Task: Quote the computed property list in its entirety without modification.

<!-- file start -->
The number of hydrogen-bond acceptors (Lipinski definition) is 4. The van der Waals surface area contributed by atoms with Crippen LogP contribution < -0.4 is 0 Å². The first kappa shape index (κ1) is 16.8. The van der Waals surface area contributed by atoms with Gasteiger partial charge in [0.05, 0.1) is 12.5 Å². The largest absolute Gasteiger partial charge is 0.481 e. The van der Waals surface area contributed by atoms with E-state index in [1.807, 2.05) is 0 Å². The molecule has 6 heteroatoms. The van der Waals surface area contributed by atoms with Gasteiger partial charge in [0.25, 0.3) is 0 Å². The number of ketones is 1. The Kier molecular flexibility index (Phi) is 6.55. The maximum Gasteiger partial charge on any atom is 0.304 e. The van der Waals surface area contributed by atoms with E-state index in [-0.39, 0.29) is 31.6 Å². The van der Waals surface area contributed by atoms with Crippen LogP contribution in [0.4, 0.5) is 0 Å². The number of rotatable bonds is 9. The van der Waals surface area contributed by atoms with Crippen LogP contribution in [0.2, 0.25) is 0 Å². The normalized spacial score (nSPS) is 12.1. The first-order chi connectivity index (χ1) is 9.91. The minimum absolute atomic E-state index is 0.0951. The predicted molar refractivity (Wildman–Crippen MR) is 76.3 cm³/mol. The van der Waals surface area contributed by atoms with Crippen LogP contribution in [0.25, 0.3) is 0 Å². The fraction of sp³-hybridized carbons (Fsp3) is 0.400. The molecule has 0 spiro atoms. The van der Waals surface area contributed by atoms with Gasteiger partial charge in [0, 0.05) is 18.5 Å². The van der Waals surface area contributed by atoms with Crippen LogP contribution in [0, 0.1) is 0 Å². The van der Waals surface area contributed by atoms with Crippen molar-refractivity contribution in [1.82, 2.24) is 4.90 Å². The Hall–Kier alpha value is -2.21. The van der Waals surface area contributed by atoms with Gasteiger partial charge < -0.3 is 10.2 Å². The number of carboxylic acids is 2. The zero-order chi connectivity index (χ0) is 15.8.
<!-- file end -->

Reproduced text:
The number of hydrogen-bond acceptors (Lipinski definition) is 4. The van der Waals surface area contributed by atoms with Crippen LogP contribution < -0.4 is 0 Å². The first kappa shape index (κ1) is 16.8. The van der Waals surface area contributed by atoms with Gasteiger partial charge in [0.05, 0.1) is 12.5 Å². The largest absolute Gasteiger partial charge is 0.481 e. The van der Waals surface area contributed by atoms with E-state index in [1.807, 2.05) is 0 Å². The molecule has 6 heteroatoms. The van der Waals surface area contributed by atoms with Gasteiger partial charge in [0.25, 0.3) is 0 Å². The number of ketones is 1. The Kier molecular flexibility index (Phi) is 6.55. The maximum Gasteiger partial charge on any atom is 0.304 e. The van der Waals surface area contributed by atoms with E-state index in [-0.39, 0.29) is 31.6 Å². The van der Waals surface area contributed by atoms with Crippen LogP contribution in [0.4, 0.5) is 0 Å². The number of rotatable bonds is 9. The van der Waals surface area contributed by atoms with Crippen LogP contribution in [0.2, 0.25) is 0 Å². The normalized spacial score (nSPS) is 12.1. The first-order chi connectivity index (χ1) is 9.91. The minimum absolute atomic E-state index is 0.0951. The predicted molar refractivity (Wildman–Crippen MR) is 76.3 cm³/mol. The van der Waals surface area contributed by atoms with Crippen LogP contribution in [0.25, 0.3) is 0 Å². The fraction of sp³-hybridized carbons (Fsp3) is 0.400. The molecule has 0 spiro atoms. The van der Waals surface area contributed by atoms with Gasteiger partial charge in [0, 0.05) is 18.5 Å². The van der Waals surface area contributed by atoms with Crippen LogP contribution in [0, 0.1) is 0 Å². The van der Waals surface area contributed by atoms with Crippen molar-refractivity contribution in [1.82, 2.24) is 4.90 Å². The Hall–Kier alpha value is -2.21. The van der Waals surface area contributed by atoms with Gasteiger partial charge < -0.3 is 10.2 Å². The number of carboxylic acids is 2. The zero-order chi connectivity index (χ0) is 15.8.